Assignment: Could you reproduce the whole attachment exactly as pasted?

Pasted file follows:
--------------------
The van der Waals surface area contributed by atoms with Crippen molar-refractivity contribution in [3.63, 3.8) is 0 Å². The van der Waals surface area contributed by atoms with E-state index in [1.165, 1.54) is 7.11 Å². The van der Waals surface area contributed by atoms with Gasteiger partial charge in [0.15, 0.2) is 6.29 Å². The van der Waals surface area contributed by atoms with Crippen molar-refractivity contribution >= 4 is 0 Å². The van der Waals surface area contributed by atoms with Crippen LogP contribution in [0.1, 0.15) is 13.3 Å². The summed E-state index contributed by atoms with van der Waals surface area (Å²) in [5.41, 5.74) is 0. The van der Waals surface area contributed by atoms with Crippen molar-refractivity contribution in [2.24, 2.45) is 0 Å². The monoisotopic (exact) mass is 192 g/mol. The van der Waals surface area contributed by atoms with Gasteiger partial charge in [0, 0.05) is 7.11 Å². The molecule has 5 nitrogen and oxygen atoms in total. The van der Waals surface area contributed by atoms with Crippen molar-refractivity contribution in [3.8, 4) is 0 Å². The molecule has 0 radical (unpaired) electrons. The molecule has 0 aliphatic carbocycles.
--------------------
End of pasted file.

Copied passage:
The van der Waals surface area contributed by atoms with Crippen molar-refractivity contribution in [3.63, 3.8) is 0 Å². The van der Waals surface area contributed by atoms with E-state index in [1.165, 1.54) is 7.11 Å². The van der Waals surface area contributed by atoms with Gasteiger partial charge in [0.15, 0.2) is 6.29 Å². The van der Waals surface area contributed by atoms with Crippen molar-refractivity contribution >= 4 is 0 Å². The van der Waals surface area contributed by atoms with Crippen LogP contribution in [0.1, 0.15) is 13.3 Å². The summed E-state index contributed by atoms with van der Waals surface area (Å²) in [5.41, 5.74) is 0. The van der Waals surface area contributed by atoms with Crippen molar-refractivity contribution in [2.24, 2.45) is 0 Å². The monoisotopic (exact) mass is 192 g/mol. The van der Waals surface area contributed by atoms with Gasteiger partial charge in [0, 0.05) is 7.11 Å². The molecule has 5 nitrogen and oxygen atoms in total. The van der Waals surface area contributed by atoms with Crippen molar-refractivity contribution in [3.8, 4) is 0 Å². The molecule has 0 radical (unpaired) electrons. The molecule has 0 aliphatic carbocycles.